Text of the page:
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My daughter–in–law works at my front desk. She performs her job well, but I am concerned about how she dresses. Sometimes, she wears tight–fitting tops that are very low–cut. Her provocative attire seems inappropriate to me, but then I consider that maybe this is the fashion today. The fact that she is married to my son makes it difficult for me to speak to her about this problem. Do you know of a way to approach this issue without hurting her feelings or causing problems in our family? Embarrassed Doctor
For the most part, patients cannot judge the technical aspects of the dentistry provided in your practice. So, they form perceptions based on things that are readily observable, such as your office décor and how you and your staff members present themselves. The way you and your staff members dress is a reflection of the quality of your practice.
All business owners have the right to set standards of behavior and attire for their employees. When standards are not spelled out clearly, employees often set their own standards, which may or may not be appropriate. This is why you need a well–written policies and procedures manual for your practice. Your manual should contain a section devoted to standards of attire.
The problem you have presented is pervasive, and some doctors feel embarrassed to address the issue for fear of being accused of sexual harassment. Pop icons and movie stars have a profound effect on the younger generation in particular. Unfortunately, many young people today have never been mentored in professionalism.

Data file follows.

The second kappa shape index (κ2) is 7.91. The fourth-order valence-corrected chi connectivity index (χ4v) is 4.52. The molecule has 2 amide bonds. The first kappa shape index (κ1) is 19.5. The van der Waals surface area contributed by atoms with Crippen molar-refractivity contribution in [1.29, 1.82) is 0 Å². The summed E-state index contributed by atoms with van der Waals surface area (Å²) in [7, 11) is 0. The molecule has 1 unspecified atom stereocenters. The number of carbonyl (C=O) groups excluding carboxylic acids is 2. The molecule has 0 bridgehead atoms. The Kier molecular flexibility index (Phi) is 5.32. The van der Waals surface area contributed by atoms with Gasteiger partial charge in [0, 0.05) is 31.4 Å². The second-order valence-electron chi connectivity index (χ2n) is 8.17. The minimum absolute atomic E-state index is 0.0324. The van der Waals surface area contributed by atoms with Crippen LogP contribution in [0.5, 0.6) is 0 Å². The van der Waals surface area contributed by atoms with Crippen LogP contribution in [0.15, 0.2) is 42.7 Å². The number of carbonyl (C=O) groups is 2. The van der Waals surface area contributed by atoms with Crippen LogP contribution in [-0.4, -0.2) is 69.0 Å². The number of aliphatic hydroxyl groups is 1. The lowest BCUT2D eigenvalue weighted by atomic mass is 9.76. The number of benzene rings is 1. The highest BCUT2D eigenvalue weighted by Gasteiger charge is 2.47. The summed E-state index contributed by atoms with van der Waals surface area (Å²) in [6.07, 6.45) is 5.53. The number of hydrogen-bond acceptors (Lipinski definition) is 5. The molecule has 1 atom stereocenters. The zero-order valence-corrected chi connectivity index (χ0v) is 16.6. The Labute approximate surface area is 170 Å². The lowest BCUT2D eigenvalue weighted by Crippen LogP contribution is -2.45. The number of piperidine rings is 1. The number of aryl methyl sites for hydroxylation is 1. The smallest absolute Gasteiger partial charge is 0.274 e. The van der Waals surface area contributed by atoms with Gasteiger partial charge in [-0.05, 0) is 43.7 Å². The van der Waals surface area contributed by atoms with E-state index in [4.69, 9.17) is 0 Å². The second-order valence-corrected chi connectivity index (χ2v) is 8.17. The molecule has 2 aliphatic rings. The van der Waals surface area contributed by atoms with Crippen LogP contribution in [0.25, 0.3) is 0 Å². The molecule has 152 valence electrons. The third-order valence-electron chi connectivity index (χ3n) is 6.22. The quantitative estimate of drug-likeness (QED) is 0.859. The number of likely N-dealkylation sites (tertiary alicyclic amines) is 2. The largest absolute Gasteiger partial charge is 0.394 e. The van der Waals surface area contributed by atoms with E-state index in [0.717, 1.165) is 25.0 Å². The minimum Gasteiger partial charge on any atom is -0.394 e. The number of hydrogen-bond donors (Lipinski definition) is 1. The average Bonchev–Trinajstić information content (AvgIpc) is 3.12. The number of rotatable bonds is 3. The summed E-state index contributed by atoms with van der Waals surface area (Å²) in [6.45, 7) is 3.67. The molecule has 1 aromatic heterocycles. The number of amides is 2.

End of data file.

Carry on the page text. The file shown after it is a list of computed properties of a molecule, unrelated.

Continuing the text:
Let me state unequivocally that attire of the health–care provider and staff member is important to people across all lines of population and geography. In an article published in June 2003, in the Archives of Internal Medicine, Dr. Lawrence Brandt revealed the results of a survey of hundreds of people about their attitudes on the attire of health–care professionals.
Dr. Brandt wrote that a professional look inspires trust and projects competence. Harry Wong, EdD, a noted educational speaker and author, wrote, “As you are dressed, so shall you be perceived, and as you are perceived, so shall you be treated.”
If we are honest, we will admit that most people do not enjoy going to dental appointments. With that in mind, we need to go above and beyond to create a warm, congenial, and comfortable atmosphere where patients leave with good memories. An immodestly dressed business assistant can provoke feelings of disgust and embarrassment among some patients. Patients might question why you would permit such attire. Anything in your practice that embarrasses you is sure to embarrass some of your patients as well.
The fact that the staff member is a family member should not deter you from requiring the same standards of her as you do all other staff members. If you refuse to address any work–related problem with her simply because she is your daughter–in–law, your other staff members will feel resentful.
My motto is this: Never hire anyone you cannot fire. Again, the policies and procedures manual should be your standard. All staff members should be required to read it and sign a form that says they agree to follow the guidelines. After establishing a policy regarding attire, nonconformity to your standards would reflect negatively at the staff performance review.
Patient perception is a large part of the overall profitability and success of any dental practice. Understanding this, you should not allow anything to diminish the feeling of professionalism you wish to project. If you need help developing a customized policies and procedures manual, contact me for assistance.
Dianne Glasscoe–Watterson, MBA, assists dental practices in achieving their highest potential through practical, effective, on–site consulting. Call (301) 874–5240 to discuss how your practice management challenges can be solved. Visit Glasscoe–Watterson's Web site at www.professionaldentalmgmt.com or send her an e–mail to [email protected].